Today will be all about something known as Dynamic Range. This term refers to the difference between the darkest and lightest tones in a scene. Having a high dynamic range isn’t necessarily bad – and the types of image that it’s Ok in don’t need rescuing.
Sometimes, however, you are faced with a scene where you know that you may need the wizardry of your digital camera settings to capture the scene as you’d like it to appear. Why might you need wizardry? Well, the problem is that your human eye can cope with a much wider range of contrast than your camera can. A bright sky that looks OK to your eyes might appear almost white in a photo. Certainly, any cloud detail in the sky could be ‘blown out’. Similarly, your camera might not be capture the details in the shadows if the contrast is too great.
What I am showing is some examples of what I mean and how I’ve used a technique called exposure bracketing to create an image that reveals the best of both worlds. All that means is that I use a tripod and take, say three photos of the scene – one normal exposure, one under-exposed and one over-exposed. With most digital cameras you can let the camera do it. With some cameras you can do this and the camera will produce a merged image for you. Other cameras simply store the three images for you to merge in your post-processing software.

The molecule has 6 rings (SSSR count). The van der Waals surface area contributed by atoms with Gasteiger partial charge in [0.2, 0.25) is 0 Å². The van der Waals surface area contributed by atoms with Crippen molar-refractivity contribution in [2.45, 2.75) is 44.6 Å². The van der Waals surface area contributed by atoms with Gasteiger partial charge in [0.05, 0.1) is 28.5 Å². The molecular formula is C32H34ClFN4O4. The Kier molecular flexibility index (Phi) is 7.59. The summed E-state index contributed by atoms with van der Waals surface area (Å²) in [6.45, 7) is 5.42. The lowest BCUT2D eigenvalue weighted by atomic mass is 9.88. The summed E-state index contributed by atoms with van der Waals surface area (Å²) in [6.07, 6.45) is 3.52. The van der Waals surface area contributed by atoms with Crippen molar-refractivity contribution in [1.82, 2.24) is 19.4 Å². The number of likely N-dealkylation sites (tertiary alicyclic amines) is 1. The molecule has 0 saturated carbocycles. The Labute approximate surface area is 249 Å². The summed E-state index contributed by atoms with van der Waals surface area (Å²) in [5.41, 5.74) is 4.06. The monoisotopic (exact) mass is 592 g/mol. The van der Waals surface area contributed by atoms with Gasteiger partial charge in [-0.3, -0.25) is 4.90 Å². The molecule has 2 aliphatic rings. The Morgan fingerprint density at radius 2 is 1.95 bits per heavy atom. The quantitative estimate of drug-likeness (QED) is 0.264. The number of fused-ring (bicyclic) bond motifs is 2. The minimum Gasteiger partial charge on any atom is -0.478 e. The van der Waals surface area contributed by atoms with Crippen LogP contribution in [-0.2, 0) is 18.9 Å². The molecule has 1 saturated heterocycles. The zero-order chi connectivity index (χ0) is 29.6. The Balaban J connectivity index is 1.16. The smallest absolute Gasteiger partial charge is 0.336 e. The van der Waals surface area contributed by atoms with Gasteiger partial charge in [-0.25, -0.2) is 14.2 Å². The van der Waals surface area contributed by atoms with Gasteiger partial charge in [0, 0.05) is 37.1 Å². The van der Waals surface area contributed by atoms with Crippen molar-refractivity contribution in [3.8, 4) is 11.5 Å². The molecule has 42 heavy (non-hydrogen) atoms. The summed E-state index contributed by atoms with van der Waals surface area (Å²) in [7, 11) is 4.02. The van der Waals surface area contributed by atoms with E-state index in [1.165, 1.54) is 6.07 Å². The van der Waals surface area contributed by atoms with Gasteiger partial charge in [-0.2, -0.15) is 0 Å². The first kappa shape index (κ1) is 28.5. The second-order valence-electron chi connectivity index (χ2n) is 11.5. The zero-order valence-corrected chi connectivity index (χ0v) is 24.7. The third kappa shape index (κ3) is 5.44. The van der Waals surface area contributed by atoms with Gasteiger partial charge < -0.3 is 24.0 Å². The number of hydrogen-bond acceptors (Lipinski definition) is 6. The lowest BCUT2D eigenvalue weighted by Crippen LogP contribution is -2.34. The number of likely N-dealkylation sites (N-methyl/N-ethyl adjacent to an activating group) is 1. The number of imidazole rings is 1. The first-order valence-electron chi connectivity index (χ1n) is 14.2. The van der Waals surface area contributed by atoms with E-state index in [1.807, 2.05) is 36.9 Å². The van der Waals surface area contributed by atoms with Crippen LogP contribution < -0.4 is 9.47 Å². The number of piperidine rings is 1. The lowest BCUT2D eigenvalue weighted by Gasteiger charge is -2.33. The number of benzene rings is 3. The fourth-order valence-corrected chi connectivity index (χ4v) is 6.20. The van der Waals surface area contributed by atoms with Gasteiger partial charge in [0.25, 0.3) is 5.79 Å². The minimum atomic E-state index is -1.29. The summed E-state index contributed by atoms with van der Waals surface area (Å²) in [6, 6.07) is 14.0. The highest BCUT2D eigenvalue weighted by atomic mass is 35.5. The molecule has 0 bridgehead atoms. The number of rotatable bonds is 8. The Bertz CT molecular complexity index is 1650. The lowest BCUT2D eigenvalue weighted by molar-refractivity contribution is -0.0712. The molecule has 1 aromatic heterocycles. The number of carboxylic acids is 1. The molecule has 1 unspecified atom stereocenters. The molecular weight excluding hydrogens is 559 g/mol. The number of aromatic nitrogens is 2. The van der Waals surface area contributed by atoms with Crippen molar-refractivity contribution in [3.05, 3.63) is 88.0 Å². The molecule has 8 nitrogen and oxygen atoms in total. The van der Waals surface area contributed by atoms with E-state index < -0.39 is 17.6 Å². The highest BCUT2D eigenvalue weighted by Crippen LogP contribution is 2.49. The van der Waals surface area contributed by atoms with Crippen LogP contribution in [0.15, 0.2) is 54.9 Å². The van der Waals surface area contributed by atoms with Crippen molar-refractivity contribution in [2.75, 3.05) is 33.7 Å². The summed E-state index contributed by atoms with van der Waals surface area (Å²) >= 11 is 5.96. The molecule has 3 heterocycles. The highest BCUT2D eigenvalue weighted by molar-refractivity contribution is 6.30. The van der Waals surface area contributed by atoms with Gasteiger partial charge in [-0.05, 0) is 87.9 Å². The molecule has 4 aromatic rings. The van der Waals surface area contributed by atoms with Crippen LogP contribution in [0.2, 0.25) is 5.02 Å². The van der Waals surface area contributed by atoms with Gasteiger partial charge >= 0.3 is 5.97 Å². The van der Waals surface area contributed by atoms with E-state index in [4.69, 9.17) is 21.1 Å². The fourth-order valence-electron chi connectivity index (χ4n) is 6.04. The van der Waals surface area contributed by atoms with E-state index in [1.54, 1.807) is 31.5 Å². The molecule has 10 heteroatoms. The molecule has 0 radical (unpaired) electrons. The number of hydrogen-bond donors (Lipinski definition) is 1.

This over-exposed photograph of the South Stack Lighthouse on Holy Island, Anglesey in Wales is one of three that I took using my camera settings for exposure bracketing.
On the other hand, this is the under-exposed version of the same scene.
This is the Normal photo. I should have checked my preview before I started but the bracketing process sorted that error anyway.
This is the version produced by exposure bracketing. The sky detail has been preserved and the detail in the shadows has been rescued. I still wasn’t happy so I cropped out the clifftop distractions.
The final shot – bracketed and cropped.
This is the Normally exposed shot from a bracketed group of photos shot at daybreak. The scene is the lone tree at Lake Buttermere in the English Lake District.
This is the bracketed version after merging.
To close, this is an under-exposed photo from a group of five photos of the disused Twr Mawr Lighthouse on Ynys Llanddwyn, Anglesey. I’ve used the merged version as my featured photo today. You may notice that I’ve also cropped out the photographer and his tripod and removed a sensor spot in the sea part of the image.
I’ve not decided what my next subject is going to be, but I’d like to move on from generalities to specifics of technique to use for different types of photography that I’ve tried. I haven’t tried every technique but I’ll tell all about those that I have had a go at.